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Indonesia

Rebana Biang

Mother of the Rebana (one-headed drum)


Indonesia_A05_RebanaBiang

Rebana Biang and tambourine
From Sri Hastanto's Collection



There are three rebana in the ensemble of Rebana Biang, all of which are tuned differently. The vast interlocking patterns of the three rebana build a kind of melodic sentence. While the musicians play the very difficult rhythm they also sing a song using Arabic language. The music is usually used as part of wedding and also circumcision ceremonies.



Reasons for selection

Rebana Biang is an extraordinary music ensemble. It consists of only three rebana (one-headed drum)but may produce very complicated melodic passages. This is one kind of traditional Betawi music that still exists in Jakarta. The numbers of groups, however, are very limited. It is worth being introduced since in terms of musical value Rebana Biang has a special way of playing.


Area where performed

Betawi (ancient Jakarta)


Essential elements of the performing art

Music, Dance


Detailed explanation

Rebana Biang is one kind of traditional music belonging to Betawi (Jakarta in the former times)society. There are several rebana music in Betawi each of which has its speciality. Rebana Biang is the unique one since its technique of playing the rebana differs from other rebana music. Most rebana music plays interlocking patterns or in unison that does not make any melody. Rebana Biang, however, plays many different rhythms also build melodic sentences using the combination of the sound of three rebana that are tuned differently. In this way of playing each rebana produces one tone (note)and links with the each others. The tempo is so fast that it needs virtuosity of each player.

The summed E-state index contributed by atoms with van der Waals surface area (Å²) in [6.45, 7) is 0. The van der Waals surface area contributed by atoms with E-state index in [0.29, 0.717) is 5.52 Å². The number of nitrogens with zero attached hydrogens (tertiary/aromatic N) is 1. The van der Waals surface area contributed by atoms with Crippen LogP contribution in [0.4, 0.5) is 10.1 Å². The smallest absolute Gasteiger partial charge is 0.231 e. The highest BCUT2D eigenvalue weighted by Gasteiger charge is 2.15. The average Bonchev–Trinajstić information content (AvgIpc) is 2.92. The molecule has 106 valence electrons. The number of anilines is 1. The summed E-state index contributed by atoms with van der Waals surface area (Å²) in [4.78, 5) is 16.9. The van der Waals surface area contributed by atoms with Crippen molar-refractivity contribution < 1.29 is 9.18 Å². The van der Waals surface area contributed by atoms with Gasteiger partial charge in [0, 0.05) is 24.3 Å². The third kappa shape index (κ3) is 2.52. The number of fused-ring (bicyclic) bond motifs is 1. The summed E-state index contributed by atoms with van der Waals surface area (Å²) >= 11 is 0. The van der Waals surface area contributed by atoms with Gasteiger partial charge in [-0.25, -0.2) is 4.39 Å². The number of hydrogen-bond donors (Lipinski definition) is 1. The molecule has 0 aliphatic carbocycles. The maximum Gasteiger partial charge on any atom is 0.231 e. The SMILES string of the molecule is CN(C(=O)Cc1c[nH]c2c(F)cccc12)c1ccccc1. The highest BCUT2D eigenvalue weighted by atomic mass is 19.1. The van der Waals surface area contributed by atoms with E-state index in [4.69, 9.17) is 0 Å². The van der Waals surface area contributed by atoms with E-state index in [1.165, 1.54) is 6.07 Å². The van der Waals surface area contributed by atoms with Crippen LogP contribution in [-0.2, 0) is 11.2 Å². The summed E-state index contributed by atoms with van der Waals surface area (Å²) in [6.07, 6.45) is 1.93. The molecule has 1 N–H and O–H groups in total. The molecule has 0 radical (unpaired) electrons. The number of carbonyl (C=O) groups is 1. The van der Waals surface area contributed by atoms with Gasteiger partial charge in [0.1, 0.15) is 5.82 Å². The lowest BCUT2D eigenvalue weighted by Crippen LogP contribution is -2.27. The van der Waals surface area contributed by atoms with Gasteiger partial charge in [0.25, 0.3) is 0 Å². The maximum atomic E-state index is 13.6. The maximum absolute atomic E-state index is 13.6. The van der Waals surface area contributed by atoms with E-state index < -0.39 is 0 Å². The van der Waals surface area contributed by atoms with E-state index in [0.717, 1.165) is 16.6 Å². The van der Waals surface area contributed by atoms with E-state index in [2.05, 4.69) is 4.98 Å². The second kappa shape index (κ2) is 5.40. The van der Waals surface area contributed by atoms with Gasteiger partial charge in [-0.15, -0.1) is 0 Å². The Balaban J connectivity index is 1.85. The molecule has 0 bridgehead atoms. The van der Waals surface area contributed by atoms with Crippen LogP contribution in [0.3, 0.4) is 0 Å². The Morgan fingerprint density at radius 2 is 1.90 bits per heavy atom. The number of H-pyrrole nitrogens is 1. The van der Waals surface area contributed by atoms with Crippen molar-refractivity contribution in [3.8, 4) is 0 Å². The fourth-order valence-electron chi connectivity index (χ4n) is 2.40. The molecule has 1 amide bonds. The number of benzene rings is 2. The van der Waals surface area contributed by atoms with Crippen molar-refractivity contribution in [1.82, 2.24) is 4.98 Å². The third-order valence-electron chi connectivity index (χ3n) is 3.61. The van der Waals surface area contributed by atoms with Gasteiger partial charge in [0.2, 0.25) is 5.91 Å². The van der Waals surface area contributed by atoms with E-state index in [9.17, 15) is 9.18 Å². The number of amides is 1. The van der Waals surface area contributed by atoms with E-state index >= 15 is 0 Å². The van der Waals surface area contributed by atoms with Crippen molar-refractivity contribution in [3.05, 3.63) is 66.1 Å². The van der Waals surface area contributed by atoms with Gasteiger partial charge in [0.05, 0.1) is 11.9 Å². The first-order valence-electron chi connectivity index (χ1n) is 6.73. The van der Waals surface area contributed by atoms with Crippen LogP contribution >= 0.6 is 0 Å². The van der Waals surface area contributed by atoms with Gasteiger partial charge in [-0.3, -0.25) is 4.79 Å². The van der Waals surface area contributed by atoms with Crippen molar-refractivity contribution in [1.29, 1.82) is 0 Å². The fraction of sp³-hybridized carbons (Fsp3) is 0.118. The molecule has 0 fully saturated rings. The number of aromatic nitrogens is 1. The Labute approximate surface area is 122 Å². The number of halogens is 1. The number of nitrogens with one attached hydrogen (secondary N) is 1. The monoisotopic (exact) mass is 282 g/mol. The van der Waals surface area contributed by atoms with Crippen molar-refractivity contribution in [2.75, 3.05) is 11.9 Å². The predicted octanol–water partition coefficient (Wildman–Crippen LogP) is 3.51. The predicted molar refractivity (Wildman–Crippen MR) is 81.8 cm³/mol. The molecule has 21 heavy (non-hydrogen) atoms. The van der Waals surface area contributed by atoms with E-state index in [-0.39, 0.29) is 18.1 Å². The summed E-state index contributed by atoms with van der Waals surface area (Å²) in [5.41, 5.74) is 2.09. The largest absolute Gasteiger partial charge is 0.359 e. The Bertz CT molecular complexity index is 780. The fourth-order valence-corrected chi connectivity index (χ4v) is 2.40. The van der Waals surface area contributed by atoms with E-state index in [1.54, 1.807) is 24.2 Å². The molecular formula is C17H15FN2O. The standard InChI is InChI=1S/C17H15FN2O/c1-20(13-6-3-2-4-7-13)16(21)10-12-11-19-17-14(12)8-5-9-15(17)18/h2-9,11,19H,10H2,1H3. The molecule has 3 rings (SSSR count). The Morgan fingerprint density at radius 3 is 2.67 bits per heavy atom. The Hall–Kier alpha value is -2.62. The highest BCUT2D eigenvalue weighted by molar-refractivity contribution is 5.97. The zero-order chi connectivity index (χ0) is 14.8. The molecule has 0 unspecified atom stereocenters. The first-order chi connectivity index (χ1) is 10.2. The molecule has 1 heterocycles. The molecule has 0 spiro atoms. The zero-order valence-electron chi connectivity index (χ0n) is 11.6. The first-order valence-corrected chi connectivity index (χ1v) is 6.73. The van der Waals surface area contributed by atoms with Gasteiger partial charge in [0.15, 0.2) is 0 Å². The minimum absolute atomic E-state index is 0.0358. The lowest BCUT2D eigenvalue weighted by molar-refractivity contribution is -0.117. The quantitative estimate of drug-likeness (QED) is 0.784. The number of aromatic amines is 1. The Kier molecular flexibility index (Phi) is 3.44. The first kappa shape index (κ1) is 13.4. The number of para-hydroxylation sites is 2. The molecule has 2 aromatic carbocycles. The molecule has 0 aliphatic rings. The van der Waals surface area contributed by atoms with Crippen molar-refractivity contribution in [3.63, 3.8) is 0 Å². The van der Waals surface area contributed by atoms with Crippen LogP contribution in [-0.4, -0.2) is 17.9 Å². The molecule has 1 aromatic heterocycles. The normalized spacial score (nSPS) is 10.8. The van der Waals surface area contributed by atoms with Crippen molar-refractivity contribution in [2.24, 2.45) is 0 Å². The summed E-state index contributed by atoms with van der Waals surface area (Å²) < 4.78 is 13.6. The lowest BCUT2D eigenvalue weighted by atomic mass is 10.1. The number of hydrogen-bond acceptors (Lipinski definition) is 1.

The ensemble consists of three different sizes of rebana and one tambourine. The largest rebana has a diameter of around 75 cm, and the smallest is around 50 cm. The players not only play their rebana in a very complicated rhythm and tempo, but also sing a song in Arabic language since this music is influenced by Islamic music. The melody of the vocal part then is similar to Middle East music. In addition to the instrumentalist there are also two other players who add the sound colour by hand clapping.

In former times this music was used as part of celebration, a wedding ceremony or other traditional ceremonial event in the society, and also to accompany Pencak dance (self defense dance). Nowadays this rebana music is more used as musical presentation on very rare occasions.


Publication and textual documentation

already available


Audio documentation

very limited (for example purposes only)


Visual documentation

very limited (for example purposes only)


Institution/organisation involved in preservation and promotion

Directorate for the Arts, Directorate General for Culture, Department of National Education.


Data provider

Dr. Sri Hastanto
Director for the Arts
Directorate for the Arts, Directorate General for Culture, Department of National Education
Address: Gedung E Lantai-9 Komplek Depdikbud, Jalan Jenderal Sudirman, Senayan, Jakarta, Indonesia